What was missing, apparently, were elements that can improve the thinking process, and through that, the depth, quality and uniqueness of the results.

Through this experimentation, during the past three years, we collected and evaluated dozens of tools and processes. The goal was to not only identify the best tools for the job, but also enable an accelerated but gentle learning curve. We aimed to create a kit that would be easy to use, containing tools and methods that complement each other.

At the end of 2019, in a discussion with one of our clients, an innovation manager for a division in a large international corporation, we conceived the idea of creating and trying out a new model, with the excellent men and women of her division as participants and experimenters. This client had worked with us closely in the prior 6~ years, on many projects and assignments around innovation and future-facing-dilemmas and served as my (best) partner-in-crime for configuring and experimenting this new model. In the three years preceding the project, we had worked together on similar topics, so we were also fortunate to be able to assess and compare results between the use of the new model and the outcomes from previous years.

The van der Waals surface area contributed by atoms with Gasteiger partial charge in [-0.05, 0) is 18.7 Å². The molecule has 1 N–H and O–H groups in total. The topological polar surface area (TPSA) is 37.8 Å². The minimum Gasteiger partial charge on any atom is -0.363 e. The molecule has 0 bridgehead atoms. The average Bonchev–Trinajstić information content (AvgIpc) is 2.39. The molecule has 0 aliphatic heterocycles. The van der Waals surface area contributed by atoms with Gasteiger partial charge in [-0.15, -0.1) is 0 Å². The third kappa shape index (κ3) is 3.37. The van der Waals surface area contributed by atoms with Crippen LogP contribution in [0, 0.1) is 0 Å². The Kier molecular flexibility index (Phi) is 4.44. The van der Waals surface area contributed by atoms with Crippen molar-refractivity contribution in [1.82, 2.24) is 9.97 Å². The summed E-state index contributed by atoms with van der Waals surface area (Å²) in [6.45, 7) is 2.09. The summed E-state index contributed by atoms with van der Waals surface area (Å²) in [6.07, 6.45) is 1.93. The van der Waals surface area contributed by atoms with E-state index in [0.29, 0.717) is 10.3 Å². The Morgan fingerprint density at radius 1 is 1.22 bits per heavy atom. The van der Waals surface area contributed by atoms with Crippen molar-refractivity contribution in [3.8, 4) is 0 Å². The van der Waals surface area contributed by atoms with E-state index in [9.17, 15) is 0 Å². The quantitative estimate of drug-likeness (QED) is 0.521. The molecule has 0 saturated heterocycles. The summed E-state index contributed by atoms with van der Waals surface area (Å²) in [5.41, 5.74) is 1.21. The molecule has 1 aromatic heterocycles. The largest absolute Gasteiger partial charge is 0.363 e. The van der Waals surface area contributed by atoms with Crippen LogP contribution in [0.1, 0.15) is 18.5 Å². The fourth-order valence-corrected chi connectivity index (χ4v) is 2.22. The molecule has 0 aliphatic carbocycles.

We devised the framework for the program, and with the blessing of their management team, our program was launched. Note that this is unique: that a management team, with eyes on the future and open minds, embraced the program and gave us a green light to be the first (in the world, as far as we know!) to create, learn and apply a method for people to think with others effectively.

It was important for us that the model comply with the following criteria:

  1. Self-activation – a kit that allows the team to manage itself, without need of external guidance
  2. Very short learning curve – The learning process for using the kit must be short (2-3 hours max.) even for team members who do not have prior knowledge or previous experience.